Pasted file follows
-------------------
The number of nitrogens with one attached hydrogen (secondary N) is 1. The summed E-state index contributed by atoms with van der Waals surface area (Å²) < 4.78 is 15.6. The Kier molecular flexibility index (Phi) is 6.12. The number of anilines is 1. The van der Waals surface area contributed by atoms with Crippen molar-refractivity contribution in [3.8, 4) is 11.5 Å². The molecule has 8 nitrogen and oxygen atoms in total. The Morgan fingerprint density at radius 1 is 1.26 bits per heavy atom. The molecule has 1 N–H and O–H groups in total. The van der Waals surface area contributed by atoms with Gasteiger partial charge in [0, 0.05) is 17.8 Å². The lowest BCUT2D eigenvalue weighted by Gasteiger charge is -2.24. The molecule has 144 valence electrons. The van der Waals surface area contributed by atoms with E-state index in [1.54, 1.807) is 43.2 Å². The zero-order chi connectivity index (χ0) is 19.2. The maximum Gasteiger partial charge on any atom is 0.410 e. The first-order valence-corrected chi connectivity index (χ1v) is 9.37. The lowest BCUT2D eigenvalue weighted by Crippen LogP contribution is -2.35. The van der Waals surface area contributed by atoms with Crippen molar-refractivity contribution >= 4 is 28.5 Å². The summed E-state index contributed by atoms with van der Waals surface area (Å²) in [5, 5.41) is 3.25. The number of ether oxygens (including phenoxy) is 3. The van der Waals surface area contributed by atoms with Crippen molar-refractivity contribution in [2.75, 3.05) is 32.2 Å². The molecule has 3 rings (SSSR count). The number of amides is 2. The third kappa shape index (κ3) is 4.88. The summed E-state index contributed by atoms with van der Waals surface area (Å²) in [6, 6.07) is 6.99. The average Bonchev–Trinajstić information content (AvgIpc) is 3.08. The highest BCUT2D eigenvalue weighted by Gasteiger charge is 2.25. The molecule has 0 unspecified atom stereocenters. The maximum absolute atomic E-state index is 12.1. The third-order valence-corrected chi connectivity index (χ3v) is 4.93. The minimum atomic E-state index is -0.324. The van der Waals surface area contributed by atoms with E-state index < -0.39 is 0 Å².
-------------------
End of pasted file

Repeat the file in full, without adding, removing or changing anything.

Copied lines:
The number of nitrogens with one attached hydrogen (secondary N) is 1. The summed E-state index contributed by atoms with van der Waals surface area (Å²) < 4.78 is 15.6. The Kier molecular flexibility index (Phi) is 6.12. The number of anilines is 1. The van der Waals surface area contributed by atoms with Crippen molar-refractivity contribution in [3.8, 4) is 11.5 Å². The molecule has 8 nitrogen and oxygen atoms in total. The Morgan fingerprint density at radius 1 is 1.26 bits per heavy atom. The molecule has 1 N–H and O–H groups in total. The van der Waals surface area contributed by atoms with Gasteiger partial charge in [0, 0.05) is 17.8 Å². The lowest BCUT2D eigenvalue weighted by Gasteiger charge is -2.24. The molecule has 144 valence electrons. The van der Waals surface area contributed by atoms with E-state index in [1.54, 1.807) is 43.2 Å². The zero-order chi connectivity index (χ0) is 19.2. The maximum Gasteiger partial charge on any atom is 0.410 e. The first-order valence-corrected chi connectivity index (χ1v) is 9.37. The lowest BCUT2D eigenvalue weighted by Crippen LogP contribution is -2.35. The van der Waals surface area contributed by atoms with Crippen molar-refractivity contribution >= 4 is 28.5 Å². The summed E-state index contributed by atoms with van der Waals surface area (Å²) in [5, 5.41) is 3.25. The number of ether oxygens (including phenoxy) is 3. The van der Waals surface area contributed by atoms with Crippen molar-refractivity contribution in [2.75, 3.05) is 32.2 Å². The molecule has 3 rings (SSSR count). The number of amides is 2. The third kappa shape index (κ3) is 4.88. The summed E-state index contributed by atoms with van der Waals surface area (Å²) in [6, 6.07) is 6.99. The average Bonchev–Trinajstić information content (AvgIpc) is 3.08. The highest BCUT2D eigenvalue weighted by Gasteiger charge is 2.25. The molecule has 0 unspecified atom stereocenters. The maximum absolute atomic E-state index is 12.1. The third-order valence-corrected chi connectivity index (χ3v) is 4.93. The minimum atomic E-state index is -0.324. The van der Waals surface area contributed by atoms with E-state index < -0.39 is 0 Å².